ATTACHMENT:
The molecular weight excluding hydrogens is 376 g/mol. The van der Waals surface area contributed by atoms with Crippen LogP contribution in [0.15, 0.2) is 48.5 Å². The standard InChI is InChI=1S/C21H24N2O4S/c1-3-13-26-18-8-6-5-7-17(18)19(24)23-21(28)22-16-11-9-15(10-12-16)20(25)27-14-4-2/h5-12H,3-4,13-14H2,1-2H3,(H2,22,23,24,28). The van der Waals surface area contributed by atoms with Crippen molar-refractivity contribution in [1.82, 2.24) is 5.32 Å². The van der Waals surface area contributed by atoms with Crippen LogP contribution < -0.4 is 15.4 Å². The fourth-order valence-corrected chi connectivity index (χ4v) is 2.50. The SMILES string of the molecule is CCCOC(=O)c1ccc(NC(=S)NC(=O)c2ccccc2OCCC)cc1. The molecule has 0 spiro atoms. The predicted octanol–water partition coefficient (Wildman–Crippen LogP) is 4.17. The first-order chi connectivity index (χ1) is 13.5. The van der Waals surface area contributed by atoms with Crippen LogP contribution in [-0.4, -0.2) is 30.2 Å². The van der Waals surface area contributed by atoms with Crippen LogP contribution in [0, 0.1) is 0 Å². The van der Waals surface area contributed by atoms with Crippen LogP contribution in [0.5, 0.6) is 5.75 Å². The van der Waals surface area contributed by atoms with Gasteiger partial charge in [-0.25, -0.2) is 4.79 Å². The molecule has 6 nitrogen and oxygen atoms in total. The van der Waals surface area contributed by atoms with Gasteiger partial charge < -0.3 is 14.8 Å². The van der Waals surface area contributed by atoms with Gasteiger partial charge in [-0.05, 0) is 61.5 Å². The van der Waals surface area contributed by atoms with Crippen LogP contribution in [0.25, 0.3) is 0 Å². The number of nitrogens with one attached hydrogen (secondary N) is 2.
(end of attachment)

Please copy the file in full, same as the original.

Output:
The molecular weight excluding hydrogens is 376 g/mol. The van der Waals surface area contributed by atoms with Crippen LogP contribution in [0.15, 0.2) is 48.5 Å². The standard InChI is InChI=1S/C21H24N2O4S/c1-3-13-26-18-8-6-5-7-17(18)19(24)23-21(28)22-16-11-9-15(10-12-16)20(25)27-14-4-2/h5-12H,3-4,13-14H2,1-2H3,(H2,22,23,24,28). The van der Waals surface area contributed by atoms with Crippen molar-refractivity contribution in [1.82, 2.24) is 5.32 Å². The van der Waals surface area contributed by atoms with Crippen LogP contribution < -0.4 is 15.4 Å². The fourth-order valence-corrected chi connectivity index (χ4v) is 2.50. The SMILES string of the molecule is CCCOC(=O)c1ccc(NC(=S)NC(=O)c2ccccc2OCCC)cc1. The molecule has 0 spiro atoms. The predicted octanol–water partition coefficient (Wildman–Crippen LogP) is 4.17. The first-order chi connectivity index (χ1) is 13.5. The van der Waals surface area contributed by atoms with Crippen LogP contribution in [-0.4, -0.2) is 30.2 Å². The van der Waals surface area contributed by atoms with Crippen LogP contribution in [0, 0.1) is 0 Å². The van der Waals surface area contributed by atoms with Crippen LogP contribution in [0.5, 0.6) is 5.75 Å². The van der Waals surface area contributed by atoms with Gasteiger partial charge in [-0.25, -0.2) is 4.79 Å². The molecule has 6 nitrogen and oxygen atoms in total. The van der Waals surface area contributed by atoms with Gasteiger partial charge < -0.3 is 14.8 Å². The van der Waals surface area contributed by atoms with Gasteiger partial charge in [-0.05, 0) is 61.5 Å². The van der Waals surface area contributed by atoms with Crippen LogP contribution in [0.25, 0.3) is 0 Å². The number of nitrogens with one attached hydrogen (secondary N) is 2.